The author identifies and explores three main kinds of models for the formation of the state: through conquest, through urban revolution, and through the emergence of sacred monarchy. For the last, she brings into discussion both ethnographic and textual evidence pertaining to the early kings of Ireland. Of special importance for her study region is her discussion of the written evidence provided by Julius Caesar in his commentaries on the Gallic War of the 50s B.C.E.

In the final synthesis and analysis, the author focuses on two principal sites of the sixth and fifth centuries B.C.E.: Bourges in her region and the Heuneburg in southwest Germany. She notes that these well-studied sites are among 20 or so known in temperate Europe from this period that show signs of considerable social and political complexity. She suggests that they were not cities (as some might argue) and do not yet represent states, but the communities at them may be designated “nascent states” (337), different from contemporaneous complex communities in the Mediterranean world. In the second and first centuries B.C.E., the oppida (so designated by Caesar) constitute the most complex centers of prehistoric Europe. Krausz discusses the rich and complex archaeological evidence from several oppida, including especially Levroux in her study region as well as Bibracte in Burgundy, Manching in southern Germany, the Titelberg in Luxembourg, and Závist in the Czech Republic. She shows how the archaeological material, interpreted in conjunction with statements by Caesar about the peoples of Gaul, allows for the interpretation of the major centers of Late Iron Age Europe as the bases of states, according to the definition offered earlier in the volume.

This book provides an excellent case study of a substantial and much researched part of prehistoric temperate Europe and of the evidence that pertains to growing social complexity in all its political, economic, and religious dimensions. The text is very well written. Throughout the book, the numerous maps, site plans, and tables (there are 92 figures) present rich and often complex information in easily accessible form. There is a detailed table of contents and an extensive bibliography, but no index.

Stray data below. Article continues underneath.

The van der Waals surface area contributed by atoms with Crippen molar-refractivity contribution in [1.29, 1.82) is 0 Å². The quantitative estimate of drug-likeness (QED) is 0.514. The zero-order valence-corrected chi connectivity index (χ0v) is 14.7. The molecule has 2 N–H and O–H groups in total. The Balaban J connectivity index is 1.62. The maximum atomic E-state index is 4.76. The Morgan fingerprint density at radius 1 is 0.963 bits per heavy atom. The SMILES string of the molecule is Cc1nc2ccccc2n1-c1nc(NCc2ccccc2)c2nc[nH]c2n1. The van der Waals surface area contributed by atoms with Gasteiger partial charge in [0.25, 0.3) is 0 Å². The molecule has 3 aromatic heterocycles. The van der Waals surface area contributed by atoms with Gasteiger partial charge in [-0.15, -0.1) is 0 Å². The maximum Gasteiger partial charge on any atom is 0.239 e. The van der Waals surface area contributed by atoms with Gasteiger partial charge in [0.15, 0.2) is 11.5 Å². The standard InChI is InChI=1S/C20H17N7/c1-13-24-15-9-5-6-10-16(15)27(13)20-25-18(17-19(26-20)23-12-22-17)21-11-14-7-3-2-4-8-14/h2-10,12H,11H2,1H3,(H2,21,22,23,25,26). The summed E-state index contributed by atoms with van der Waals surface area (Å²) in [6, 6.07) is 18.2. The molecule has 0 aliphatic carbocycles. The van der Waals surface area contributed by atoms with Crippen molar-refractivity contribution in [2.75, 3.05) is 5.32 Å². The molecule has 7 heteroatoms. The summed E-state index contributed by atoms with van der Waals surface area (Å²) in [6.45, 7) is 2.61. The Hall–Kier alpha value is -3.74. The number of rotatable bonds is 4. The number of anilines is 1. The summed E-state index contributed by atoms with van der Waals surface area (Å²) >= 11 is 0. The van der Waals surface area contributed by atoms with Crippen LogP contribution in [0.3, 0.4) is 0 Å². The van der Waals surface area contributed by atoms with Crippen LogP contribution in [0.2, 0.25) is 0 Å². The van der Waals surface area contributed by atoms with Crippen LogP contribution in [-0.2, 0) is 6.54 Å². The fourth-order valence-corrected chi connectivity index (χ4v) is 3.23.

The book has three outstanding features. First, the author is working with a large and well-documented database of sites of different types and different periods in her investigation of broad patterns of change. Second, while asking big questions about urbanism and state formation, she focuses on presenting and interpreting specific evidence from a select number of sites. Third, in interpreting that evidence, she makes use of other sources of information to complement the archaeological data, especially the ethnographic and ancient textual sources mentioned above.

In summary, Krausz’s new book provides an excellent introduction to the processes of growing social and political complexity in Neolithic through Iron Age Europe and in particular to questions about the origin of the state in this important late prehistoric context.

Peter S. Wells
Department of Anthropology
University of Minnesota

Book Review of Des premières communautés paysannes à la naissance de l’État dans le Centre de la France 5000–50 a.C., by Sophie Krausz

Reviewed by Peter S. Wells

American Journal of Archaeology Vol. 122, No. 1 (January 2018)

Published online at

DOI: 10.3764/ajaonline1221.wells